New state regulations set to go into effect in December will change the way medical providers and facility handle fetal remains.
Beginning December 19, fetal remains will have to be buried or cremated.
While the law will not apply to miscarriages or abortions that take place in the home, it will apply to those that take place in regulated health facilities.
The regulations were first published this summer, shortly following a Supreme Court decision striking down Texas legislation meant to impose stricter requirements on abortion clinics.
On Monday, the Health and Human Services Commission filed the final rules.
Pro-life advocates, like Texas Values, believe the ruling is a step in the right direction.
"We're very thankful that these rules are being implemented," said Nicole Hudgens, the State Outreach Coordinator for the group.
They believe new policies will allow for a more humane way to treat the fetal remains.
"These unborn children are going to be treated with dignity and respect by being buried or cremated rather than being thrown into a landfill," Hudgens explain.
But pro-choice advocates believe the bill has zero public health value and is solely meant to restrict women's rights.
"We're really appalled that Texas seems to be thumbing its nose at the Supreme Court," explained Trisha Trigilio, a staff attorney with the ACLU of Texas.
She argues this is just the latest in a series of proposed rules, regulations and legislation filed by lawmakers to limit abortion options throughout the state.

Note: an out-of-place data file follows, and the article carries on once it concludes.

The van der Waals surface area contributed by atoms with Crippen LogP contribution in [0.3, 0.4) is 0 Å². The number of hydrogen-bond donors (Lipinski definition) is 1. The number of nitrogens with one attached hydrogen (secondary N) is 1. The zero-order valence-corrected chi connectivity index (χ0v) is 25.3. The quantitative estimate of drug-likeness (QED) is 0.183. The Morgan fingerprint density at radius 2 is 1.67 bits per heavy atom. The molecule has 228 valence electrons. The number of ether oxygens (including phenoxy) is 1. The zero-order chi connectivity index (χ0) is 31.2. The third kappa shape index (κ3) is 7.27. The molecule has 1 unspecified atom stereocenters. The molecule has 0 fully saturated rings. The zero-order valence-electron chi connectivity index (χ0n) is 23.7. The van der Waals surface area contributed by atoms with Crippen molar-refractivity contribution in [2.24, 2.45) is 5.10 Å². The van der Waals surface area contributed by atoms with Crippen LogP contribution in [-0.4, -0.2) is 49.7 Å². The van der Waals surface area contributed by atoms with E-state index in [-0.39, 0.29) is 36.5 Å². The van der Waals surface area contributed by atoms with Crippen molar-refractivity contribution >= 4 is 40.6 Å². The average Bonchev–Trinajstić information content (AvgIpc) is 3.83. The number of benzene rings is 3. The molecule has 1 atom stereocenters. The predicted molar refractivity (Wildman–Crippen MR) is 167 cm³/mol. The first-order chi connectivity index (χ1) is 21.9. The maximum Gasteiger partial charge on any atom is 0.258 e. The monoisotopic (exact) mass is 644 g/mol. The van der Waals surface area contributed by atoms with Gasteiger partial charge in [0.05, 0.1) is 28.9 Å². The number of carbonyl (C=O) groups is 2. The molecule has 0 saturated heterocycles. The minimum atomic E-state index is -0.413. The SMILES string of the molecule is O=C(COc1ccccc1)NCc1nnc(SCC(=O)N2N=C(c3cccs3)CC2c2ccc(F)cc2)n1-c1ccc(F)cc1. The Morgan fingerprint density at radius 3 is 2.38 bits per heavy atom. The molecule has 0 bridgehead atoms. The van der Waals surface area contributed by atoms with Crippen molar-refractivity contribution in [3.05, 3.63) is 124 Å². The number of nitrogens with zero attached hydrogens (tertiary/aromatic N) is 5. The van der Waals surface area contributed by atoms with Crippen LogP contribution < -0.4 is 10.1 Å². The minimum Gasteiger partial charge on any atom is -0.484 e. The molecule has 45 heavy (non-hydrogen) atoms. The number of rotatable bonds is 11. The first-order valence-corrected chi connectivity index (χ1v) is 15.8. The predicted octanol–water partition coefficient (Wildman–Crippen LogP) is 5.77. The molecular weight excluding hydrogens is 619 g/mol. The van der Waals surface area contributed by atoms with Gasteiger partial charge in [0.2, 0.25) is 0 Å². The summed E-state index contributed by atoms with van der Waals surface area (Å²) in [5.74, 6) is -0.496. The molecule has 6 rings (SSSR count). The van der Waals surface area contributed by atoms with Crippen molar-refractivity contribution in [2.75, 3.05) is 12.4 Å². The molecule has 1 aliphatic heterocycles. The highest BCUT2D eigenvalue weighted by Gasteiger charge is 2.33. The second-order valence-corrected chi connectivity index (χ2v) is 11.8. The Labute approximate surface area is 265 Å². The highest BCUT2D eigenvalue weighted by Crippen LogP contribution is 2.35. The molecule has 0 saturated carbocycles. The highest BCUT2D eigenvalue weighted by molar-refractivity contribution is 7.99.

"We've seen over the last few years in Texas politicians pass dozens of restrictions that have resulted in more than half of the abortion clinics in our state closing. The actual purpose of these restrictions is to take more steps towards completely blocking access to abortion in our state," explained Trigilio.
The cost of the burial process will be the responsibility of the medical provider, but Trigilio said that cost will likely be passed on to the patient, creating an additional financial barrier.
"We got a strong affirmation from the supreme Court this summer that the right to terminate a pregnancy falls under a women's personal privacy rights under the Constitution. And we intend to continue fighting for that right no matter what our politicians try to do," explained Trigilio.
In a statement on behalf of Governor Abbott's Office, spokesperson Ciara Matthews told KVUE:
“Governor Abbott believes human and fetal remains should not be treated like medical waste, and the proposed rule changes affirms the value and dignity of all life. For the unborn, the mothers and the hospital and clinic staff, the governor believes it is imperative to establish higher standards that reflect our respect for the sanctity of life. Further, it is Governor Abbott’s hope that the legislature will consider legislation next session to enshrine the new rules into state law.”
Trigilio said the ACLU will explore legal avenues to challenge the constitutionality of these new provisions.